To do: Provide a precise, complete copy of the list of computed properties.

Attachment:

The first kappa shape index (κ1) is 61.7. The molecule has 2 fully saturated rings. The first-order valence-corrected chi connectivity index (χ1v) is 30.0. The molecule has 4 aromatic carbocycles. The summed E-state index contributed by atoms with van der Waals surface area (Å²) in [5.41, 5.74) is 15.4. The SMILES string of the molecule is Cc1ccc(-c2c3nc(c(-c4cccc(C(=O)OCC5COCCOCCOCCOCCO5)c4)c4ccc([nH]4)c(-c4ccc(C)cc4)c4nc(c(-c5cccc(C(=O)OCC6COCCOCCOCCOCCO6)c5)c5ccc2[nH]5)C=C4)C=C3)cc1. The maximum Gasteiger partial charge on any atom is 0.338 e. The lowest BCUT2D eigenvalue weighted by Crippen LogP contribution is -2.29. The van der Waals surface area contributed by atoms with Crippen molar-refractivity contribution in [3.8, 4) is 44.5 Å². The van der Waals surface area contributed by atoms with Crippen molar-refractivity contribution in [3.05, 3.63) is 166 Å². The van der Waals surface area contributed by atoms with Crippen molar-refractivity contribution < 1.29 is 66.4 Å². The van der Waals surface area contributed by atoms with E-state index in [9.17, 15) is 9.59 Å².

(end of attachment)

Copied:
The first kappa shape index (κ1) is 61.7. The molecule has 2 fully saturated rings. The first-order valence-corrected chi connectivity index (χ1v) is 30.0. The molecule has 4 aromatic carbocycles. The summed E-state index contributed by atoms with van der Waals surface area (Å²) in [5.41, 5.74) is 15.4. The SMILES string of the molecule is Cc1ccc(-c2c3nc(c(-c4cccc(C(=O)OCC5COCCOCCOCCOCCO5)c4)c4ccc([nH]4)c(-c4ccc(C)cc4)c4nc(c(-c5cccc(C(=O)OCC6COCCOCCOCCOCCO6)c5)c5ccc2[nH]5)C=C4)C=C3)cc1. The maximum Gasteiger partial charge on any atom is 0.338 e. The lowest BCUT2D eigenvalue weighted by Crippen LogP contribution is -2.29. The van der Waals surface area contributed by atoms with Crippen molar-refractivity contribution in [3.8, 4) is 44.5 Å². The van der Waals surface area contributed by atoms with Crippen molar-refractivity contribution in [3.05, 3.63) is 166 Å². The van der Waals surface area contributed by atoms with Crippen molar-refractivity contribution < 1.29 is 66.4 Å². The van der Waals surface area contributed by atoms with E-state index in [9.17, 15) is 9.59 Å².